Noah Mennenga is excited to watch the Michael and Anne Greenwood School of Music continue to grow larger and even stronger than it already is in the near future. The trumpet performance senior will graduate in May after a wonderful experience at Oklahoma State University. And as he continues his musical career, he looks forward to telling members of the next generation to consider OSU.
Mennenga spoke Saturday morning at the groundbreaking for the new Greenwood School of Music building, which will house a variety of music laboratories, classrooms, rehearsal spaces and teaching studios equipped with the latest technology for high-level studio production, offering a premier teaching and learning experience.
He expressed what this addition and The McKnight Center for the Performing Arts will do for the more than 2,100 students who participate in music programs at OSU, including the Cowboy Marching Band, orchestra and various choral groups.
"It will bring fresh life and excitement into the music program," said Mennenga, a native of Cottage Grove, Wisconsin. "It will add more individual practice spaces so that students can work on their craft all day. There will be chamber ensemble rooms where you can work with small groups. It will provide a state-of-the-art concert hall with really great acoustics. That is essential for performances. And it will create relationships with the New York Philharmonic and other guest artists who come in."
Mennenga has accomplished quite a bit at OSU, including winning both the undergraduate soloist division at the 2018 National Trumpet Competition and the 2018 International Trumpet Guild Conference Solo Competition. He was also third as a soloist at the 2017 National Trumpet Competition, when OSU’s Natalie Upton won, and he was a member of the winning large ensemble in 2016.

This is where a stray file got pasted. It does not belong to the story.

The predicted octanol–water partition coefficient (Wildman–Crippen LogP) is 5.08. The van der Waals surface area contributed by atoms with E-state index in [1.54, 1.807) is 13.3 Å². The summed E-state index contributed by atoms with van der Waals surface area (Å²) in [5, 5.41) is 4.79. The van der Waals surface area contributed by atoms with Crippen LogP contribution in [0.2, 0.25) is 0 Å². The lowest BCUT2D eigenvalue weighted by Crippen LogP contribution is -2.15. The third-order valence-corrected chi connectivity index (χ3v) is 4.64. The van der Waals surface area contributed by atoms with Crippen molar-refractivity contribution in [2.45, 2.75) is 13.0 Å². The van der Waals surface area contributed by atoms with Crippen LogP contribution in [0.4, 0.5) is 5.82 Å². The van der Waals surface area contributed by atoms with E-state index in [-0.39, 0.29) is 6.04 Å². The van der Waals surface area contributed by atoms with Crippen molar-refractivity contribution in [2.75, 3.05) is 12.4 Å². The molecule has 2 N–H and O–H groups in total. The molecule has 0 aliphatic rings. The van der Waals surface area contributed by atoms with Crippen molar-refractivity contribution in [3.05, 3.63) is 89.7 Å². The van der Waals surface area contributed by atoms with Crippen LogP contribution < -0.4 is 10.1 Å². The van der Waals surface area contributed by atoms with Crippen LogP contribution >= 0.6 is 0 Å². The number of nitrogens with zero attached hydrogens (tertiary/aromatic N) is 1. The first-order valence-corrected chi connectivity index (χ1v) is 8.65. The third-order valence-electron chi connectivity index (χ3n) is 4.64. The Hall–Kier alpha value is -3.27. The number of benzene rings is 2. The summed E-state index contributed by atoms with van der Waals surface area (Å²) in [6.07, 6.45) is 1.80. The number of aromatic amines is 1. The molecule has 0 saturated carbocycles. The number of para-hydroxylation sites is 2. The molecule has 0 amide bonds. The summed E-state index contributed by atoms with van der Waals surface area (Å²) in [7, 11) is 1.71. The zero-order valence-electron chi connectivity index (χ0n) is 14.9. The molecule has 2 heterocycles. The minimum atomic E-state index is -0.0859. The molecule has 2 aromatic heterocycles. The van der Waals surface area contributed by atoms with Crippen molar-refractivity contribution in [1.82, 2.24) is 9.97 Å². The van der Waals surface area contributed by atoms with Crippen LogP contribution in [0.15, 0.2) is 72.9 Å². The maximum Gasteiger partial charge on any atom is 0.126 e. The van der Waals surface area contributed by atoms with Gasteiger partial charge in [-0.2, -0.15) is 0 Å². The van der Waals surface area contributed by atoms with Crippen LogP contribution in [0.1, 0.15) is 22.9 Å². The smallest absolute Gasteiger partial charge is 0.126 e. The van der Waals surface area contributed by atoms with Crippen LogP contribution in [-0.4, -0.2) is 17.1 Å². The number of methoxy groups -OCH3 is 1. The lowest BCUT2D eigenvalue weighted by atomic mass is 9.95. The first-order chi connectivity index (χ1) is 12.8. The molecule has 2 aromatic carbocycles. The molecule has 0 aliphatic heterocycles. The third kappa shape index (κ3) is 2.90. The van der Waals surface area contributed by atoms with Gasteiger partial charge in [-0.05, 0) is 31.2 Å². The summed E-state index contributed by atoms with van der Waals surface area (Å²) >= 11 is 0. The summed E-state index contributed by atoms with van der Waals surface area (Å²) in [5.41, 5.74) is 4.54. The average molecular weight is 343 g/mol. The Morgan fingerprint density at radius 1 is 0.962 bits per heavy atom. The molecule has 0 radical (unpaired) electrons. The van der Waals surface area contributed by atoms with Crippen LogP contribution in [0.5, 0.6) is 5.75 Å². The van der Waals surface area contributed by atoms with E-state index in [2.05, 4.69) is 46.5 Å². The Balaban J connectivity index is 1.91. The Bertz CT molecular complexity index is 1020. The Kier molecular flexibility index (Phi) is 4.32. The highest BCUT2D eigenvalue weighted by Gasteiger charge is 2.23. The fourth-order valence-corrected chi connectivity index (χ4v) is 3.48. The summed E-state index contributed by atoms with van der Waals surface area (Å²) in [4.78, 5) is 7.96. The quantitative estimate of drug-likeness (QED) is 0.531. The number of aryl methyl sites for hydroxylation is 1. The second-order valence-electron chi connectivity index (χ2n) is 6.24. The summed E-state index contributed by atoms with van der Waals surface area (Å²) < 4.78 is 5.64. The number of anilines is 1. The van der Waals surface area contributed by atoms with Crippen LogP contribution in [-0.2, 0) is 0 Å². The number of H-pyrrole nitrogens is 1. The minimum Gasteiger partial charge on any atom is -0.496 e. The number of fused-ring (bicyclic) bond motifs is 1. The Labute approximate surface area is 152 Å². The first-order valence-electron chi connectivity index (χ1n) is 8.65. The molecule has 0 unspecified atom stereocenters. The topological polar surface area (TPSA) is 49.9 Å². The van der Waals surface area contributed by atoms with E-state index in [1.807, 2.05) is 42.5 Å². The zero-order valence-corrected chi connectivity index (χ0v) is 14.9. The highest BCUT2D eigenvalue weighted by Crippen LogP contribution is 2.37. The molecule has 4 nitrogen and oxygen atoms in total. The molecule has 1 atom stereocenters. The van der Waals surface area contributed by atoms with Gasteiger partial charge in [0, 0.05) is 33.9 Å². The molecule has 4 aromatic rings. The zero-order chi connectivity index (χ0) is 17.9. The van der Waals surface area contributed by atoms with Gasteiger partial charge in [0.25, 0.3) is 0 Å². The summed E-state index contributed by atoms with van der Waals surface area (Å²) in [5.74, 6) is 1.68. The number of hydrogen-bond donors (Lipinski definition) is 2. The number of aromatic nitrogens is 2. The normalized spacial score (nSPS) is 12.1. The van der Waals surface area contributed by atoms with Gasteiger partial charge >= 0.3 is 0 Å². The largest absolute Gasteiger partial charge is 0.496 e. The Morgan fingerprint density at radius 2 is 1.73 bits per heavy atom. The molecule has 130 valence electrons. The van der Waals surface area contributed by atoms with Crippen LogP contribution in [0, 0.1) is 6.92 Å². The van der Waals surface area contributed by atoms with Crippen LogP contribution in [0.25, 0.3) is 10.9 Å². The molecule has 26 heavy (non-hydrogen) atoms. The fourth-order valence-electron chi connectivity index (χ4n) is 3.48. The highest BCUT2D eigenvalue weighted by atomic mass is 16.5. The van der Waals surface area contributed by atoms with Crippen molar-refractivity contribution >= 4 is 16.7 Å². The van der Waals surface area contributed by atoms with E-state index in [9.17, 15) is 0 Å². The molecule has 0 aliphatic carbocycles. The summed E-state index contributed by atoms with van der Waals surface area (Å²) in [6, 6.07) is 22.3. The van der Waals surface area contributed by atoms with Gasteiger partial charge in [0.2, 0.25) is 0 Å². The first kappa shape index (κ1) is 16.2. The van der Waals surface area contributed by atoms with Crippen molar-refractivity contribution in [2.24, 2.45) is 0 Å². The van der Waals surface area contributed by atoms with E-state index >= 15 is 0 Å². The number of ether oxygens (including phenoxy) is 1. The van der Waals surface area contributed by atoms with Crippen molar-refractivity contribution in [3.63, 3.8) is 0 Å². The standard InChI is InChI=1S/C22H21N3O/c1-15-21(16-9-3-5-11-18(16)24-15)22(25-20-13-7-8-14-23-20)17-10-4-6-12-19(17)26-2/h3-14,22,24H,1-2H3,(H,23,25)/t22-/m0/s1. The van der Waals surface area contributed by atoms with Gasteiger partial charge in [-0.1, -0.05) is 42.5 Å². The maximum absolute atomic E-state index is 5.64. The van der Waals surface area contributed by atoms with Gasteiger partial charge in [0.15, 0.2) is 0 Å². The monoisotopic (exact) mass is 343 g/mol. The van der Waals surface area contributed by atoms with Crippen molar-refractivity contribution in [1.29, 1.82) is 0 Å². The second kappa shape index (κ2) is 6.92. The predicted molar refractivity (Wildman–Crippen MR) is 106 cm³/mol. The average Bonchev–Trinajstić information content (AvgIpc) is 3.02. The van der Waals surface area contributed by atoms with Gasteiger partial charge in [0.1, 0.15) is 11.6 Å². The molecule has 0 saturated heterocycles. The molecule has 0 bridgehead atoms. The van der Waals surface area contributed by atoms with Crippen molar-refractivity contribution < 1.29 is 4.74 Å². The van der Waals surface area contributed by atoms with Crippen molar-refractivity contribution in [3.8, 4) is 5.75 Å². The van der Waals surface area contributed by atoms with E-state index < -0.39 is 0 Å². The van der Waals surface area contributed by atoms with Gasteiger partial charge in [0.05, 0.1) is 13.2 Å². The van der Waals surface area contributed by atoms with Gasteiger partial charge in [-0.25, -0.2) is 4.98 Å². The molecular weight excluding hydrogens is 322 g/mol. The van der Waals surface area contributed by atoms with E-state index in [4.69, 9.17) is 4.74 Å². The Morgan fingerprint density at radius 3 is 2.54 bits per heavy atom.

"He was the principal trumpet for the Chicago Symphony Orchestra for 11 years, and now he has been with the New York Philharmonic for a couple of years," Mennenga said. "To be either one of those is incredible. To do both shows you how great he is, and for him to come to OSU is really cool."
Mennenga will be attending graduate school somewhere else next fall, when The McKnight Center opens with a performance by the full New York Philharmonic, as well as when the Greenwood School building opens later.
"I am disappointed that I won't be around to enjoy these facilities as a student, but I know that they will play a big part in further strengthening the reputation of the program," Mennenga said. "People from all over will be aware of the Greenwood School and Oklahoma State University. To have been here and played a part in creating the momentum before these facilities open makes the time I’ve put in here even more worth it."
He is applying to America's best graduate programs for trumpeters. He has also applied for a Fulbright Scholarship that would allow him to go to Switzerland and study with two of the best in the world Switzerland. What comes after that is unclear, but he definitely plans to continue playing.
"My dream job would be to make and play music that is beautiful, that people enjoy, that tells stories and communicates ideas and emotions," Mennenga said. "That could be solo music or chamber music or orchestral music. I want to bring joy to people and connect with people, and do good work outside of that, teaching and mentoring young musicians."